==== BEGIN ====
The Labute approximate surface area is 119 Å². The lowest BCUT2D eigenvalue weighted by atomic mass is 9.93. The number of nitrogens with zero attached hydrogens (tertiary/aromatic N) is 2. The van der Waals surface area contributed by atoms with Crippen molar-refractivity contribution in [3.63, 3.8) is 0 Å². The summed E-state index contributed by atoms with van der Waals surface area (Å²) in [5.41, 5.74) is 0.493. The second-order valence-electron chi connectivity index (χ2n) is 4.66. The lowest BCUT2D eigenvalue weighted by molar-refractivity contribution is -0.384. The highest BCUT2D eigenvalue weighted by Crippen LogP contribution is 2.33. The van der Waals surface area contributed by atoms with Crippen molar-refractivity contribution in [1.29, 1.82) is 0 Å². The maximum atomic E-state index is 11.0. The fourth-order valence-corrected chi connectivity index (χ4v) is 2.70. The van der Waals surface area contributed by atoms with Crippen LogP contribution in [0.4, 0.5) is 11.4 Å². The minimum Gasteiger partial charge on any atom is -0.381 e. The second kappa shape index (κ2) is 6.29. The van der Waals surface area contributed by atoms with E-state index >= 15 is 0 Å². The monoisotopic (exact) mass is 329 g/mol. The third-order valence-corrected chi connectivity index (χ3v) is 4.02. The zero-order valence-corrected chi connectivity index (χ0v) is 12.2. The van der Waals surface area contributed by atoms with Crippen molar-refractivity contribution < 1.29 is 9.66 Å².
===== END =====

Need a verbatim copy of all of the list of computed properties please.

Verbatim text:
The Labute approximate surface area is 119 Å². The lowest BCUT2D eigenvalue weighted by atomic mass is 9.93. The number of nitrogens with zero attached hydrogens (tertiary/aromatic N) is 2. The van der Waals surface area contributed by atoms with Crippen molar-refractivity contribution in [3.63, 3.8) is 0 Å². The summed E-state index contributed by atoms with van der Waals surface area (Å²) in [5.41, 5.74) is 0.493. The second-order valence-electron chi connectivity index (χ2n) is 4.66. The lowest BCUT2D eigenvalue weighted by molar-refractivity contribution is -0.384. The highest BCUT2D eigenvalue weighted by Crippen LogP contribution is 2.33. The van der Waals surface area contributed by atoms with Crippen molar-refractivity contribution in [1.29, 1.82) is 0 Å². The maximum atomic E-state index is 11.0. The fourth-order valence-corrected chi connectivity index (χ4v) is 2.70. The van der Waals surface area contributed by atoms with Crippen LogP contribution in [0.4, 0.5) is 11.4 Å². The minimum Gasteiger partial charge on any atom is -0.381 e. The second kappa shape index (κ2) is 6.29. The van der Waals surface area contributed by atoms with E-state index >= 15 is 0 Å². The monoisotopic (exact) mass is 329 g/mol. The third-order valence-corrected chi connectivity index (χ3v) is 4.02. The zero-order valence-corrected chi connectivity index (χ0v) is 12.2. The van der Waals surface area contributed by atoms with Crippen molar-refractivity contribution < 1.29 is 9.66 Å².